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  Lonesome Sky  
  The Lost Patrol  
Release Date:
Reviewed by:
  Brett Spaceman  

A lone rider disappears into the sunset, his long shadow pointing eerily back from the haze. An aging surfer yearns for one last wave as a metaphor for lost youth. You provide the pictures. The Lost Patrol already have the soundtrack. The existential collection, if you like. Lonesome Sky.

What becomes clear listening to The Lost Patrol is that they're on the wrong coast. They are west coast. They are Western. They are Hollywood, and they are Mulholland Drive. If we were playing guessing games, New York would be pretty far down the list. Instead we're playing wicked games! Lost they may be, but I think they're exactly where they want to be.

It begins innocently enough. Cup At My Krater is almost busked. It's up-tempo too, like a cheerful version of Tears For Fears Mad World, before they layer on the keys and strings. After that, things get twangy, but don't turn that dial. The Lost Patrol have a secret weapon in their saddlebag that'll have you playing hopscotch in a prairie, wearing a dress, before you can say Duane Eddy. Guaranteed. Step forward Danielle Kimak Stauss.

What a voice! And yet it arrives so unexpectedly. The ambience created by The Lost Patrol's music had me preparing for a gravel-voiced troubadour. Think Tindersticks, Madrugada, etc. Oh no sir, Danielle has other ideas. Hers is a rich, emotive, and gracefully feminine vocal. I am amazed by the clarity and the range displayed by a so-called 'little known' act. Plus she has that rare gift of sounding beautiful without resorting to any tease. (Mazzy Star, anyone?)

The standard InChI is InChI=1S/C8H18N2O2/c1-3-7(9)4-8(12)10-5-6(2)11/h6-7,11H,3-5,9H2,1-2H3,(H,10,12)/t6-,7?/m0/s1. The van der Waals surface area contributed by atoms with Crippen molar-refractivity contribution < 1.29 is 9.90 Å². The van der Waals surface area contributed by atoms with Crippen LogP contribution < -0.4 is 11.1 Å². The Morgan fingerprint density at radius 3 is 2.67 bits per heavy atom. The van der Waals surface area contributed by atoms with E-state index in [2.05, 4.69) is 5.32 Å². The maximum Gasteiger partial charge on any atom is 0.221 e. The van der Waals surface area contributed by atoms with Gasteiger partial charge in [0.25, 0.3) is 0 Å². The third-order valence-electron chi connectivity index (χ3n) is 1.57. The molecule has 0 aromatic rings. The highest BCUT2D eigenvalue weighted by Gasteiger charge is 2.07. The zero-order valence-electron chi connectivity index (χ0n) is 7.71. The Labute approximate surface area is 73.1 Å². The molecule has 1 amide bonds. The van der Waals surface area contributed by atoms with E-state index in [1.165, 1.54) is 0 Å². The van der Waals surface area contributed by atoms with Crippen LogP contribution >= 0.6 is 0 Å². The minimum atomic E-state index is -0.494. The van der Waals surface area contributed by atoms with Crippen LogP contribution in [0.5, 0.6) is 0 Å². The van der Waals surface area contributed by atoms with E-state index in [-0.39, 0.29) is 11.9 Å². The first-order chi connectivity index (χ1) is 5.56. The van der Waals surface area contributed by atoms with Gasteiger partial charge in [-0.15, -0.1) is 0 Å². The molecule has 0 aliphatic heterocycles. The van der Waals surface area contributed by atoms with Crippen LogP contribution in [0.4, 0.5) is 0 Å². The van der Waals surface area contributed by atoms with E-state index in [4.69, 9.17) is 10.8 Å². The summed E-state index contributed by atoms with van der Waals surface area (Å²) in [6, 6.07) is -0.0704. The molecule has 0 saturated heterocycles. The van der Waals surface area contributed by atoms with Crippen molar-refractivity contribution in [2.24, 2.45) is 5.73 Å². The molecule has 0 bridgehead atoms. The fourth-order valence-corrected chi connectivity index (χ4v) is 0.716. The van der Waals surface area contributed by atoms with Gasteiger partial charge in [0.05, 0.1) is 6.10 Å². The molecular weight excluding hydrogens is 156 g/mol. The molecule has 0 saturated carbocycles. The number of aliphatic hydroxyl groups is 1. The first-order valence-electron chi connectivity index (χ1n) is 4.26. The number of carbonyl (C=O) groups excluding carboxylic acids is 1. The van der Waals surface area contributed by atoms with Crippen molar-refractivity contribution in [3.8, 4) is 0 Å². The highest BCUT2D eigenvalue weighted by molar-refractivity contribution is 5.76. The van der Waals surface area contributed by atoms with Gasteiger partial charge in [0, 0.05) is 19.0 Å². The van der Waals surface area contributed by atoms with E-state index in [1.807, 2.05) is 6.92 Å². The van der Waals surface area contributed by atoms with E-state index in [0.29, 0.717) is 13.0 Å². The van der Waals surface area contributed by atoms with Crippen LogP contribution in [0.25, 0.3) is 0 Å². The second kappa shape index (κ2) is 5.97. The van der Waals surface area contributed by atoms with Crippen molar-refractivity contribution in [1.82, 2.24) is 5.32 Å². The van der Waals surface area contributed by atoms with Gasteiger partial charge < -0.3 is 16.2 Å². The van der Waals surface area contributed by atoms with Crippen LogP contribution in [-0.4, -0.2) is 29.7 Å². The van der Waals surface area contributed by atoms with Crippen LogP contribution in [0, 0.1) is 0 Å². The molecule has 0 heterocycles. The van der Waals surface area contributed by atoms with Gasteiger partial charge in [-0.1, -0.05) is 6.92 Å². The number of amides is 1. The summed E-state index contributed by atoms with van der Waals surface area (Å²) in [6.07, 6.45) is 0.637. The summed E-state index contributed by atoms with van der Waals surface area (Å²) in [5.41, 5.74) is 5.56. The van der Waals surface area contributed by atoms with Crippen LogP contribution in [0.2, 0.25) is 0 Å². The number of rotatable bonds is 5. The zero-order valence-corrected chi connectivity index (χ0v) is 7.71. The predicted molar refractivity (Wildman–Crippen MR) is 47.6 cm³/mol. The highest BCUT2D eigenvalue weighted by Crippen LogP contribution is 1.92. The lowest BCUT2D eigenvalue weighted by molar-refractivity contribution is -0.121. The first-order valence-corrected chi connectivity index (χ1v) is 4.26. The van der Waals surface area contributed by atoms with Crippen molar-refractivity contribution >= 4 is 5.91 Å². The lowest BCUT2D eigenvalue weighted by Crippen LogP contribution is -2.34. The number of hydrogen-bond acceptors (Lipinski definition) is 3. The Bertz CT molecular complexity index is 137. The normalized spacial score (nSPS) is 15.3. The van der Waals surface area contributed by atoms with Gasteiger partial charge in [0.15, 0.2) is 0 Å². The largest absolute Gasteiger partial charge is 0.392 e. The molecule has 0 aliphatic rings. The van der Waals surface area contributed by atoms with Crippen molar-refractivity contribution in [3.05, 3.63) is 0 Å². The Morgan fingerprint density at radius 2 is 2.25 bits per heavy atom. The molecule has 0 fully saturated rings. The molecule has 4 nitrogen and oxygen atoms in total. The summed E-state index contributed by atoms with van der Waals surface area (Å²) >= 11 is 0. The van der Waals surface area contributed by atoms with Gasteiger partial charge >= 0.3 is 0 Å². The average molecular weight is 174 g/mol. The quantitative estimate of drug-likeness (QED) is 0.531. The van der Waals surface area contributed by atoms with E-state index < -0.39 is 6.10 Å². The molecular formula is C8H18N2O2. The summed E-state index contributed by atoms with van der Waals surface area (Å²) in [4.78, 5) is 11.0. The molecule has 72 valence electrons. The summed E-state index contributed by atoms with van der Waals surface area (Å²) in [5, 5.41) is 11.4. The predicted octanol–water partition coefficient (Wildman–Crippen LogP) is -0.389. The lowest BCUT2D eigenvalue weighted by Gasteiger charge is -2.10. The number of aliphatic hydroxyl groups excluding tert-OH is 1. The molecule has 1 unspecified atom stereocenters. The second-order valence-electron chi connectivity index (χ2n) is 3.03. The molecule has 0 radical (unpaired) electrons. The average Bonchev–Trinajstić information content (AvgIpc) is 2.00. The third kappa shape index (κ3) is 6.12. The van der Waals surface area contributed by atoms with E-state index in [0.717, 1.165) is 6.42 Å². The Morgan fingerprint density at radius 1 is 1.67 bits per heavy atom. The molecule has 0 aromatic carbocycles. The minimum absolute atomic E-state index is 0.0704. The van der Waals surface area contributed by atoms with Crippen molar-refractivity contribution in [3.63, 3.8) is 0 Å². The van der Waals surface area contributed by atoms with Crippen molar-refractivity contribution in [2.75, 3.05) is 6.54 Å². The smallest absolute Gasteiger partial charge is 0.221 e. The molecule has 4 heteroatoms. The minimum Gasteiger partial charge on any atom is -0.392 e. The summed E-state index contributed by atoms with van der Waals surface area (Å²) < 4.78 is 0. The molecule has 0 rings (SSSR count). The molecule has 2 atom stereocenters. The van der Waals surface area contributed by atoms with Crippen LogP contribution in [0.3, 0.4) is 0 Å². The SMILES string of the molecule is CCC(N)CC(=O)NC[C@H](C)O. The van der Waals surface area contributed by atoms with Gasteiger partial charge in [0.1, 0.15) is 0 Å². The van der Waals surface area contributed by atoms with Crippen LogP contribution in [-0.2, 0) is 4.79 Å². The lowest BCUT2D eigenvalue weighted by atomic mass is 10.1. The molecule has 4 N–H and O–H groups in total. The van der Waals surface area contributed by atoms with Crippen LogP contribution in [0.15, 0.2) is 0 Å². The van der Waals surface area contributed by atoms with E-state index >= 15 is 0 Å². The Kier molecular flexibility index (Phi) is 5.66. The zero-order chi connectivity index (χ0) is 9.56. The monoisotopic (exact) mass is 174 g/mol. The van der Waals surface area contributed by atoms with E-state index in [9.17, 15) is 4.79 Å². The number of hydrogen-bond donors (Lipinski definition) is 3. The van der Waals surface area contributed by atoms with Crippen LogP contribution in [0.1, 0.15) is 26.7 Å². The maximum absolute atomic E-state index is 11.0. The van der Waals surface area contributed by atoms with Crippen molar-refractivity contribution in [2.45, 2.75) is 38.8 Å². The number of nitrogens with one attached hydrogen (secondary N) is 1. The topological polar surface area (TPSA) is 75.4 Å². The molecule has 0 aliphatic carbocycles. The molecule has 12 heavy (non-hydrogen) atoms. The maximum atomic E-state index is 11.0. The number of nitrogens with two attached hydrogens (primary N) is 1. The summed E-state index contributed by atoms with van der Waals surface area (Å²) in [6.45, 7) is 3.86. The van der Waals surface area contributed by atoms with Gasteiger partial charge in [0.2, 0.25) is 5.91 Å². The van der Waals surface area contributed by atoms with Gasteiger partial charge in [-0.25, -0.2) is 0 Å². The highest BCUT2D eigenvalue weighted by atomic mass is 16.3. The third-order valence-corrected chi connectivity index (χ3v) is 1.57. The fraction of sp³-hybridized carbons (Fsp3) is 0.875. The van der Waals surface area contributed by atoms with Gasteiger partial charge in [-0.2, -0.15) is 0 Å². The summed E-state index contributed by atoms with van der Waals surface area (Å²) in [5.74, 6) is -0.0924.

While no one would dispute Stauss has a fabulous voice, what I feel could elevate her to greatness status is her sense of phrasing. Sinead O'Connor had this, Beth Gibbons, Liz Frazer too: a love of words themselves and the different ways to make them sound. "Kiss me like we're in a movie," goes Lonesome Sky. I can't imagine those other three luminaries singing it any better. Gorgeous vocals are only part of the story though. The ammunition to this particular weapon comes in the form of the Mosrite guitar. This eclectic range of guitars (now highly collectible) lend the band their surf-western sound. Hugely cinematic, one listen to either Mayday, Stars Collide, or the enthralling Velveteen, and we're transported into a widescreen panorama.

Such emotive range then and such diversity. Few bands can make you weep one moment and smile the next. Heaven Herein is more curvaceous than Garbage, less throwaway than Curve. And Neon Red could be the sound of The The performing Heartland at the Club Silencio. Nearing the end, don't be surprised to see Tarantino and Lynch fighting over the use of Stars Collide in their next film.

The Lost Patrol are Badalamenti meets Morricone. Blue hotels and ghost highways. To see them play live must be very special indeed.

"Won't you ride it on baby?"

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